Why cannot the government accurately cost its programmes? The first answer is that most programmes are intended to operate over a number of years and many unexpected factors can throw the best laid plans into chaos. Large construction projects very rarely come in on budget, unexpected geological problems might occur, or a spell of bad weather delay construction or conflict in a country providing essential materials all of which can lead to a spiralling of costs. Usually to avoid this most projected plans include an element of overspend. Even allowing for this large spending projects can bankrupt the business. Perhaps the best example is Canary Wharf, where the one company Olympia and York Canary Wharf Limited won the contract to build and develop a commercial centre on the  site of the old Canary Wharf Docks. Yet this well run business went bankrupt in 1992  having constructed most of the buildings. What bankrupted the company was the collapse of the property market in1992. If well run commercial enterprises can get costs and revenue so wrong, is it any surprise that government running much larger projects get their figures wrong? Uncertainty about the future is why so many cost estimates are wrong.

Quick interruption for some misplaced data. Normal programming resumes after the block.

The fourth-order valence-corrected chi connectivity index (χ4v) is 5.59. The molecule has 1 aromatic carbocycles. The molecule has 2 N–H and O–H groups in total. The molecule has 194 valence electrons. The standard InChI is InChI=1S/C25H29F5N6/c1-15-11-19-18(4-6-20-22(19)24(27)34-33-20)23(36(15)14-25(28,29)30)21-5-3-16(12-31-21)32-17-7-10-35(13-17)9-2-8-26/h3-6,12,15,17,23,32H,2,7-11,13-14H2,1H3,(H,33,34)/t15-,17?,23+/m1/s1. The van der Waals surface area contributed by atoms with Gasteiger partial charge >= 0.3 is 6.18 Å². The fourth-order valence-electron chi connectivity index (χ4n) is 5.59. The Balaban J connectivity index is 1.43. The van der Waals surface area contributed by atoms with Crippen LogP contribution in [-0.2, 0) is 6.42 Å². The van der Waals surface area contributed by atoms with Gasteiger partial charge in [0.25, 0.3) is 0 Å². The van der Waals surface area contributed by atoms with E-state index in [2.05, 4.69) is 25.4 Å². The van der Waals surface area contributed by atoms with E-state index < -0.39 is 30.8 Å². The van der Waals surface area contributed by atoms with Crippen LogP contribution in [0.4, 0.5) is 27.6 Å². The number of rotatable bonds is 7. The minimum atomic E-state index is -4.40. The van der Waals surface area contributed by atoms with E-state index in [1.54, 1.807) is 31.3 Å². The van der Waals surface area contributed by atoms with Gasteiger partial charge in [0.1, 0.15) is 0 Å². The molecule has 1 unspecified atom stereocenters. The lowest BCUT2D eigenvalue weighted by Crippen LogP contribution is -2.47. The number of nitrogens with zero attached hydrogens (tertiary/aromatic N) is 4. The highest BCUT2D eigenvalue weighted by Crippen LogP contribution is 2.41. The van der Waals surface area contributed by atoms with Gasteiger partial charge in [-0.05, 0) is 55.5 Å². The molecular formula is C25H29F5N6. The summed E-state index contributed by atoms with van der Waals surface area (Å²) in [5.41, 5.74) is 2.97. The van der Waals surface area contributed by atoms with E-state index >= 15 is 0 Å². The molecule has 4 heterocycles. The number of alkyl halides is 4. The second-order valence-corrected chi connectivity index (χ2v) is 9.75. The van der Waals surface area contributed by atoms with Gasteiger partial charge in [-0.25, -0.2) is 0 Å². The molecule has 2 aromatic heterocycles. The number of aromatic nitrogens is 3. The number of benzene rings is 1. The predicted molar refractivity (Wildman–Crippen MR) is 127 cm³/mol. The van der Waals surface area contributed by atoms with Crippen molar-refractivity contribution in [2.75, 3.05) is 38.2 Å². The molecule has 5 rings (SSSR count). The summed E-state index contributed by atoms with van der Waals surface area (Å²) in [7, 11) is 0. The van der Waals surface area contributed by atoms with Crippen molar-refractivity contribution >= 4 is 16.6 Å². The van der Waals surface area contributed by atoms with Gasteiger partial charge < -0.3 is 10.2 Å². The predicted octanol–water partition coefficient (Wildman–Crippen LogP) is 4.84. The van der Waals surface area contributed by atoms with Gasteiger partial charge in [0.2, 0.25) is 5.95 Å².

Government cost estimates for projects such as the High Speed 2 rail network and the Queen Elizabeth aircraft carriers are subject to an unusual budgeting practice, one based on the two principles over optimism and underestimation of the costs. Whereas in commercial practice an element of over spend is built into the costs, the government adopts the reverse practice, where the practice is to choose the most favourable cost projection (even if it’s an unrealistic option) in the belief that this is the best way to sell a project to the country. There are two infamous examples of this the cost estimates for the IT programmes in the Health Service and the now universal credits  programme for the Department of Work and Pensions. The first was abandoned because it proved unworkable and too costly, a fate that will be probably shared by the Universal Credit programme. Despite having proved so inept at costing their own programmes the government sneers at the other opposition parties for their so called ‘unfunded’ policy options.